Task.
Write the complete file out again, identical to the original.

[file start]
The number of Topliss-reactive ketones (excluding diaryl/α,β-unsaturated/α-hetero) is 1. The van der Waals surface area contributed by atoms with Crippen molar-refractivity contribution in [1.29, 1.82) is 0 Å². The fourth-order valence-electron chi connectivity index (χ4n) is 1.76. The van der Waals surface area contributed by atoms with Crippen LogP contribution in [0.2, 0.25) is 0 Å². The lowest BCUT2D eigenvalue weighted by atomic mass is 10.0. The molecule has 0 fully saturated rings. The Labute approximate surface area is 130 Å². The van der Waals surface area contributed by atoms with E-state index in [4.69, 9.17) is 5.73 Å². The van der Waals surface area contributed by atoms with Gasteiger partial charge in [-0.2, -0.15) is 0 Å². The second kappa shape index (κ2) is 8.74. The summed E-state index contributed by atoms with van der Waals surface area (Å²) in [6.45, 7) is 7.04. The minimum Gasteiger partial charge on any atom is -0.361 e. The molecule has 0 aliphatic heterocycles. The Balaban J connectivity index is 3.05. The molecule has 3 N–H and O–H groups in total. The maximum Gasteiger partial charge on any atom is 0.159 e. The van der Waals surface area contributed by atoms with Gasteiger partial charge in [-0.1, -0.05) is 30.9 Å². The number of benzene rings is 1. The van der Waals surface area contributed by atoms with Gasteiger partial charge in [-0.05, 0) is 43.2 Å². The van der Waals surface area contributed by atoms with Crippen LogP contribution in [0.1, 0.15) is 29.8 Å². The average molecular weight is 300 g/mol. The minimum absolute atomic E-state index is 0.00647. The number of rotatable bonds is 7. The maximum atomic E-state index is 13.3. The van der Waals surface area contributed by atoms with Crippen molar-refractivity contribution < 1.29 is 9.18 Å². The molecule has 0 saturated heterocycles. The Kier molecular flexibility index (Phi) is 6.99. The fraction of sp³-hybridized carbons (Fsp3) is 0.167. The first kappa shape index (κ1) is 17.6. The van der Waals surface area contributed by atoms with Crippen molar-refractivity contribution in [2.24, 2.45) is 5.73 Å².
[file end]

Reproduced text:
The number of Topliss-reactive ketones (excluding diaryl/α,β-unsaturated/α-hetero) is 1. The van der Waals surface area contributed by atoms with Crippen molar-refractivity contribution in [1.29, 1.82) is 0 Å². The fourth-order valence-electron chi connectivity index (χ4n) is 1.76. The van der Waals surface area contributed by atoms with Crippen LogP contribution in [0.2, 0.25) is 0 Å². The lowest BCUT2D eigenvalue weighted by atomic mass is 10.0. The molecule has 0 fully saturated rings. The Labute approximate surface area is 130 Å². The van der Waals surface area contributed by atoms with E-state index in [4.69, 9.17) is 5.73 Å². The van der Waals surface area contributed by atoms with Gasteiger partial charge in [-0.2, -0.15) is 0 Å². The second kappa shape index (κ2) is 8.74. The summed E-state index contributed by atoms with van der Waals surface area (Å²) in [6.45, 7) is 7.04. The minimum Gasteiger partial charge on any atom is -0.361 e. The molecule has 0 aliphatic heterocycles. The Balaban J connectivity index is 3.05. The molecule has 3 N–H and O–H groups in total. The maximum Gasteiger partial charge on any atom is 0.159 e. The van der Waals surface area contributed by atoms with Gasteiger partial charge in [-0.1, -0.05) is 30.9 Å². The number of benzene rings is 1. The van der Waals surface area contributed by atoms with Gasteiger partial charge in [-0.05, 0) is 43.2 Å². The van der Waals surface area contributed by atoms with Crippen LogP contribution in [0.1, 0.15) is 29.8 Å². The average molecular weight is 300 g/mol. The minimum absolute atomic E-state index is 0.00647. The number of rotatable bonds is 7. The maximum atomic E-state index is 13.3. The van der Waals surface area contributed by atoms with Crippen molar-refractivity contribution < 1.29 is 9.18 Å². The molecule has 0 saturated heterocycles. The Kier molecular flexibility index (Phi) is 6.99. The fraction of sp³-hybridized carbons (Fsp3) is 0.167. The first kappa shape index (κ1) is 17.6. The van der Waals surface area contributed by atoms with Crippen molar-refractivity contribution in [2.24, 2.45) is 5.73 Å².